“We have a new student,” my teacher announced. “His name is ... Key-O ... Thompson from California.” It was my first day at Rankin Elementary School in Arlington, Texas, and it was a rare moment I was glad to be the only Samoan in the whole school. The way she pronounced my name, Kaio, actually changed it into a derogatory word in the Samoan language.
It was a frigid winter in Junla-Namdo, South Korea, a country still scarring from the Korean War. In a dark corner of a semi-outdoor kitchen, Hana silently cried as she rubbed the cheek that had been crisply slapped by her abusive mother-in-law.
I grew up on a steady diet of Saturday mornings, pajamas, and cartoons. My brother and I would wake up as soon as the sun shone through the blinds. Together, we’d run to my parents’ room to ask them if we could watch TV.
During the first planning meeting for InterVarsity’s Chinatown Program, I sat with two other Cantonese American women eating dumplings from small plastic bags. We were sitting in Portsmouth Square, a San Francisco Chinatown landmark filled with Chinese chess tournaments and slow-paced exercise classes.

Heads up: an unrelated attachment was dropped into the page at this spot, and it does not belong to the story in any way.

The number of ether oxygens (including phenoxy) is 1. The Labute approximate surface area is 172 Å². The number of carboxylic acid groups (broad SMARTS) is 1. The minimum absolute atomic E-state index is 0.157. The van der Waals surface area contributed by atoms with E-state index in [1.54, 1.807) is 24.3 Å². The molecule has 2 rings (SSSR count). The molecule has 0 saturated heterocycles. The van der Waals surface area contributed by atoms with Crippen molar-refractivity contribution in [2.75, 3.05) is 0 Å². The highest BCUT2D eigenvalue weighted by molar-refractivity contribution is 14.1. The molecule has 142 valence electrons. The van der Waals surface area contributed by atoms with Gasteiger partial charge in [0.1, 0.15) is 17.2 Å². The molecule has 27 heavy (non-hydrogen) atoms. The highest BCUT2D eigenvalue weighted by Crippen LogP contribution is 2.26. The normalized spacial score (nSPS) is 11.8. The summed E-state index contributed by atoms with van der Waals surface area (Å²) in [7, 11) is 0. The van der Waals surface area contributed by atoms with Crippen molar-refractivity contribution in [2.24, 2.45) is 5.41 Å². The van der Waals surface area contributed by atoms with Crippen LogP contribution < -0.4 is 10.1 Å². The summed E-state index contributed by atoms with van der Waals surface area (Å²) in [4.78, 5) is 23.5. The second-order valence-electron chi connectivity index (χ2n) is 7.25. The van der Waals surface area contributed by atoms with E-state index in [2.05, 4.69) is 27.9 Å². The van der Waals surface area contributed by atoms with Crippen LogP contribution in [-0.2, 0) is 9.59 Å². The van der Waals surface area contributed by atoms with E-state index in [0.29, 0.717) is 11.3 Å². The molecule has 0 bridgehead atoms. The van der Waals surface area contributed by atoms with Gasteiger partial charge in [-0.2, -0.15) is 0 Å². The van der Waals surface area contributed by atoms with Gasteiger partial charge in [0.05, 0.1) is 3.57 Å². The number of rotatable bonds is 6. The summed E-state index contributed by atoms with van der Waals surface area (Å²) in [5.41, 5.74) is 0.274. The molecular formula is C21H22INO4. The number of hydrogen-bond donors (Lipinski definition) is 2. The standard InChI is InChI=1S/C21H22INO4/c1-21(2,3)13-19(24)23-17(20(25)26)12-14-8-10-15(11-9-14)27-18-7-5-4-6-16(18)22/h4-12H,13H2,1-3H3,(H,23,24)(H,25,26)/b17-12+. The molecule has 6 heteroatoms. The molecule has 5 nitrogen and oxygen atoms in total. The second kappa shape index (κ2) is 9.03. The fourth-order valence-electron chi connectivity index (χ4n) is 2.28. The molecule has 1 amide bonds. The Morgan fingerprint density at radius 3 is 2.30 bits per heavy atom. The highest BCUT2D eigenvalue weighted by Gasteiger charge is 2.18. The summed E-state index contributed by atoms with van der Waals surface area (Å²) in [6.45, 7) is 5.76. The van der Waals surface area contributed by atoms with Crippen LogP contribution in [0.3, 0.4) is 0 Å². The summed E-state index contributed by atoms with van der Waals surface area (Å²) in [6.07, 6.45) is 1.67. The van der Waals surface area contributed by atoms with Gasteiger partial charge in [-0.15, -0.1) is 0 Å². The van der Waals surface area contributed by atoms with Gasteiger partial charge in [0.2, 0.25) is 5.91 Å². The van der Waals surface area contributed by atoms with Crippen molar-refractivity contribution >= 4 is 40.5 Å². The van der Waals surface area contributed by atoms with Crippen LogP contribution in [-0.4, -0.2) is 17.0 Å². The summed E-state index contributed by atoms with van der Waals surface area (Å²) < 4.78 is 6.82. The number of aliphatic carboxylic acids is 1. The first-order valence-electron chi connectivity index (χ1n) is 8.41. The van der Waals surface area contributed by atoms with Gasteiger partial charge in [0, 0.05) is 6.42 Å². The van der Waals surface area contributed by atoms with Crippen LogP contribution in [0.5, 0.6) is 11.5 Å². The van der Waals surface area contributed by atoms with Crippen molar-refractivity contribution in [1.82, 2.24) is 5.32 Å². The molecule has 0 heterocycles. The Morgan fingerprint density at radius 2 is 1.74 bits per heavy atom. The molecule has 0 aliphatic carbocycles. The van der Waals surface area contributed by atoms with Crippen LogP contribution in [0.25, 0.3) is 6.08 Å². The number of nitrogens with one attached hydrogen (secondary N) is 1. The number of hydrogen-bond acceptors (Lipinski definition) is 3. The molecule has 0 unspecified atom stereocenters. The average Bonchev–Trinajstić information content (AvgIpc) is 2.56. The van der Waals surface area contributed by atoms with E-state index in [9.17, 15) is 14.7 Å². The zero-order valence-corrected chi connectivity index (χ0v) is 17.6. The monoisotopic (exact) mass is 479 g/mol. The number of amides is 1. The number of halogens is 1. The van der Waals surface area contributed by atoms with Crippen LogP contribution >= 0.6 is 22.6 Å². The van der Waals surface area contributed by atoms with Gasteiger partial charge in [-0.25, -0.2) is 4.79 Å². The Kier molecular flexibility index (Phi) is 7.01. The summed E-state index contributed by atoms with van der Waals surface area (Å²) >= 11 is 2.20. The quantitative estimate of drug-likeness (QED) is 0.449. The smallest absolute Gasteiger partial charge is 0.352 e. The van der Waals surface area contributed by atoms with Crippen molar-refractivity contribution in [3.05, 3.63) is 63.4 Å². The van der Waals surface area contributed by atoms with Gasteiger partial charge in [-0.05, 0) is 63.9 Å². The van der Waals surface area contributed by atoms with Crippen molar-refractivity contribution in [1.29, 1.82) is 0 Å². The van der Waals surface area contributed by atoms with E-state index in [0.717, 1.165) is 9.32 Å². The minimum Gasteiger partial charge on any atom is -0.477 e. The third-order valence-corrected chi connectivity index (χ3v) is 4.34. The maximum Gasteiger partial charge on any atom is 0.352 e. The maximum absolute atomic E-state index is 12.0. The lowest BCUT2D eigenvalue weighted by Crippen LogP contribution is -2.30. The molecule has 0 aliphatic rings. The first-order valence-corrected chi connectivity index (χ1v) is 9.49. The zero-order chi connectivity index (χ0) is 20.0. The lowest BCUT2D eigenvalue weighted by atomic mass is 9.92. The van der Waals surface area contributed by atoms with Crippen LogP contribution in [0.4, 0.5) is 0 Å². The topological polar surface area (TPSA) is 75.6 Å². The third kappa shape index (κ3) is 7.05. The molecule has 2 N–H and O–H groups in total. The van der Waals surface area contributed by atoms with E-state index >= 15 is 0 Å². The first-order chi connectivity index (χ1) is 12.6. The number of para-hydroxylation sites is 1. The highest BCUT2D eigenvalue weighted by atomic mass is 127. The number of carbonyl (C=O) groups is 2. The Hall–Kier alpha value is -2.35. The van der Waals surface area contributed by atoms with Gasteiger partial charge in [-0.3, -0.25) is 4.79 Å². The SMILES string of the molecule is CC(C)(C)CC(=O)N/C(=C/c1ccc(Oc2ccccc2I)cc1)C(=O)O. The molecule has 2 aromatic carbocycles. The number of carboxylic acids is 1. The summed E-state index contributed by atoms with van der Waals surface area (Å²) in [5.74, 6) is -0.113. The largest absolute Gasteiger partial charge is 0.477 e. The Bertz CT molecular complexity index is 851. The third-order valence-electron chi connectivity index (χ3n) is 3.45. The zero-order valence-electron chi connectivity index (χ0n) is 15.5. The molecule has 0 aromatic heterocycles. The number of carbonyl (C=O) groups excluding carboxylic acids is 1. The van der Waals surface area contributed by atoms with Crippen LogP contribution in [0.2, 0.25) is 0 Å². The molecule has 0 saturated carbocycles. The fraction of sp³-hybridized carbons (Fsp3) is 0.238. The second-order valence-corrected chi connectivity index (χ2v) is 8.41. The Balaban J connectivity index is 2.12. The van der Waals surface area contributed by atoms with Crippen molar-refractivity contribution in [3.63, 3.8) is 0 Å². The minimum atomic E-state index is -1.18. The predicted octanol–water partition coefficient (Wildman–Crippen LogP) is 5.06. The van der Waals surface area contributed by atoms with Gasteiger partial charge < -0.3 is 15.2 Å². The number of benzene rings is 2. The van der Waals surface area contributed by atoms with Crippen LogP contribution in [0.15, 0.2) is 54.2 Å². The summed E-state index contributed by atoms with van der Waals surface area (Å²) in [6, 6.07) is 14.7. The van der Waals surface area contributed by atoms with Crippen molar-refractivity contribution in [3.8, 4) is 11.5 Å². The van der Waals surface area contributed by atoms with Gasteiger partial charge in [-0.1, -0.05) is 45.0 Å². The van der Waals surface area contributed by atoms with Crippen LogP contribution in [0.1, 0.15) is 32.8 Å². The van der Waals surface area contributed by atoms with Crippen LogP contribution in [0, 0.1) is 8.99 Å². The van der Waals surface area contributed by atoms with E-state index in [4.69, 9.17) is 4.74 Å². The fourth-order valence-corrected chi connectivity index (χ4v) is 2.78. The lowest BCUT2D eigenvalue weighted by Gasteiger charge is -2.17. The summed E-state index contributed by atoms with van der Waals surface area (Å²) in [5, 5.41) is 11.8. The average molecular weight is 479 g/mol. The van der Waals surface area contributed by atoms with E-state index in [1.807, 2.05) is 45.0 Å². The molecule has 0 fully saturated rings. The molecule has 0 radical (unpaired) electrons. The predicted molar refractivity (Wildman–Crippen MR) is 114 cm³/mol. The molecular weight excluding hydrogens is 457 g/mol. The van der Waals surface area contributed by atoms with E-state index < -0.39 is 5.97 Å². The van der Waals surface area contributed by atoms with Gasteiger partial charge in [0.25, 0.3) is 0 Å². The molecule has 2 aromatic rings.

After six years as pastor of Union Church, I have found that leadership means constantly disappointing people. One of the most irritating but accurate truths about leadership comes from Ronald Heifetz and Marty Linsky’s “Leadership on the Line”.
Arirang is traditional Korean folk music that has been passed down by memory for over 600 years. It wasn't until 1869 that Christian missionary Homer B. Holbert went to South Korea and scored it black and immutable onto paper for the first time.